Planting Walnut Trees From Seed

Walnut seeds won’t germinate immediately when planted because they
are in a dormant state, and you must break their dormancy before the
seed can germinate.  Both scarification and stratification are
required to break a walnut seed’s dormant state, for germination to
occur.

The black walnut’s dormancy is caused by the thick, hard seed coat.
Breaking or weakening the seed coat is referred to as scarification,
and is the first step necessary to break the seed’s dormancy.  A
metal file or coarse sandpaper can be used, but is difficult and
time consuming, unless you have a power sander.

Treatment with boiling water also works.  Place seeds in water of
170 to 210 degrees F.  Make sure it’s not boiling!   After the water
cools, continue to soak seeds for 12 to 24 hours. The process
is slow, because you need to use 10-20 times the volume of hot water
as seed.

Whatever scarification method you use, you must be careful not to
damage the embryo inside. Once scarified, seeds will not store well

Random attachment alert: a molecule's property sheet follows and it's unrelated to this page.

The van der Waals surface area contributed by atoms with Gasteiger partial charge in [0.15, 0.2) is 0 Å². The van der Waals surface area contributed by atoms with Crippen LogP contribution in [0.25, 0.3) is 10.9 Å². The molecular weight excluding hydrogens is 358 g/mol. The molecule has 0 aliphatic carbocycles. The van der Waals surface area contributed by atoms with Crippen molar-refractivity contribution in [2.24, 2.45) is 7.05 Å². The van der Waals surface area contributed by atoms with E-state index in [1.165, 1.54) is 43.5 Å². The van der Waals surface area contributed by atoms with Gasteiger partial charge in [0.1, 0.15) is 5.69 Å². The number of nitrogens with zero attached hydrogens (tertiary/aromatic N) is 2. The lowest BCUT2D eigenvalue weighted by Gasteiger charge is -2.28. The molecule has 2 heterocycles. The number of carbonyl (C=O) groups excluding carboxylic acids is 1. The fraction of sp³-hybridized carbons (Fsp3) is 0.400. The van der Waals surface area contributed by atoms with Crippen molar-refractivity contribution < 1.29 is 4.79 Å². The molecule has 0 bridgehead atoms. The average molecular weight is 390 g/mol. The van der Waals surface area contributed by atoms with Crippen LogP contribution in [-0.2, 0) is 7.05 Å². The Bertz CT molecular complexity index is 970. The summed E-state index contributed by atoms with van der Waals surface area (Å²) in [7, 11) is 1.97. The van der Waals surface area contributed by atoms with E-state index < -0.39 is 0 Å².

and should be planted as soon as possible after treatment.

If scarification is done naturally after planting the seed coat may
be broken by microbial action, exposure to alternate freezing and
thawing, or fire. Depending on nature to scarify your seeds may
require leaving them in the ground longer than one year.

The second step in breaking the black walnut seed’s dormancy is
stratification. This requires being exposed to cool temperatures
and moist conditions for several months. Winter weather in the
Northern USA provides the necessary conditions to break dormancy
naturally.

You can also break the seed’s dormancy by stratification in a
refrigerator. Using a coffee can, plastic jar, cottage cheese
container, or a plastic bag, place the seed in a moist 50:50 mixture
of sand and peat-moss. Punch holes in the lid of the container to
provide air.

Let’s take the process from the start: Collect your walnuts
immediately after they fall to the ground – before the squirrels get
them. Remove the husks, then place the nuts in water. Nuts that
float are not viable and should be discarded. The viable nuts will
sink to the bottom.

Scarify your nuts, and plant 1 to 2″ deep in the fall or stratify
the nuts in a refrigerator at 34 to 41°F for 90 to 120 days and
plant in the spring.  Use the natural soil, or Grow-Boxes that are
open to the soil beneath the box, because walnuts produce a long
taproot.

Prepare the soil with Pre-Plant and Weekly Feed, then after the
seedlings emerge feed 3 times each year.  Walnut seedlings grow
fast, and it’s recommended they be transplanted into the orchard
within 2 years after germination, unless you have tree-planting
equipment.

Jim Kennard